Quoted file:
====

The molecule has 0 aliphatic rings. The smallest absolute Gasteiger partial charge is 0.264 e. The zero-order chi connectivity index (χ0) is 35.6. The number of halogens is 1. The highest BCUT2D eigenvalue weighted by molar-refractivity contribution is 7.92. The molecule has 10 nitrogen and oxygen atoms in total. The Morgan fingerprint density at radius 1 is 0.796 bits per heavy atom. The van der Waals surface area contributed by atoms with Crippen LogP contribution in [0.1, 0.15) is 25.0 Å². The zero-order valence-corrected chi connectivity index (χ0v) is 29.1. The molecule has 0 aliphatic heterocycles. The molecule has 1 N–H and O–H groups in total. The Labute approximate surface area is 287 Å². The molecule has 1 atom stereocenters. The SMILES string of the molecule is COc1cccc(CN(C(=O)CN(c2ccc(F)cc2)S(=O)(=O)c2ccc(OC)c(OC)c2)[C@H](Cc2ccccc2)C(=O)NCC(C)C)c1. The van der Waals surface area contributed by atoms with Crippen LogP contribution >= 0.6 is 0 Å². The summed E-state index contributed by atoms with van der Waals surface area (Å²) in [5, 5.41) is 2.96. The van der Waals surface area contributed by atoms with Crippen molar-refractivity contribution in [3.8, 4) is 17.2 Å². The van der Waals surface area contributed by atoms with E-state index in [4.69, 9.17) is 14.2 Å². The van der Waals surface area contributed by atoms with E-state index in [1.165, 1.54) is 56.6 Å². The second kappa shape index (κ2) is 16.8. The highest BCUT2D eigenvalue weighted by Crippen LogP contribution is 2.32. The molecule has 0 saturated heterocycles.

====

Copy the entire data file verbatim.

The molecule has 0 aliphatic rings. The smallest absolute Gasteiger partial charge is 0.264 e. The zero-order chi connectivity index (χ0) is 35.6. The number of halogens is 1. The highest BCUT2D eigenvalue weighted by molar-refractivity contribution is 7.92. The molecule has 10 nitrogen and oxygen atoms in total. The Morgan fingerprint density at radius 1 is 0.796 bits per heavy atom. The van der Waals surface area contributed by atoms with Crippen LogP contribution in [0.1, 0.15) is 25.0 Å². The zero-order valence-corrected chi connectivity index (χ0v) is 29.1. The molecule has 0 aliphatic heterocycles. The molecule has 1 N–H and O–H groups in total. The Labute approximate surface area is 287 Å². The molecule has 1 atom stereocenters. The SMILES string of the molecule is COc1cccc(CN(C(=O)CN(c2ccc(F)cc2)S(=O)(=O)c2ccc(OC)c(OC)c2)[C@H](Cc2ccccc2)C(=O)NCC(C)C)c1. The van der Waals surface area contributed by atoms with Crippen LogP contribution >= 0.6 is 0 Å². The summed E-state index contributed by atoms with van der Waals surface area (Å²) in [5, 5.41) is 2.96. The van der Waals surface area contributed by atoms with Crippen molar-refractivity contribution in [3.8, 4) is 17.2 Å². The van der Waals surface area contributed by atoms with E-state index in [4.69, 9.17) is 14.2 Å². The van der Waals surface area contributed by atoms with E-state index in [1.165, 1.54) is 56.6 Å². The second kappa shape index (κ2) is 16.8. The highest BCUT2D eigenvalue weighted by Crippen LogP contribution is 2.32. The molecule has 0 saturated heterocycles.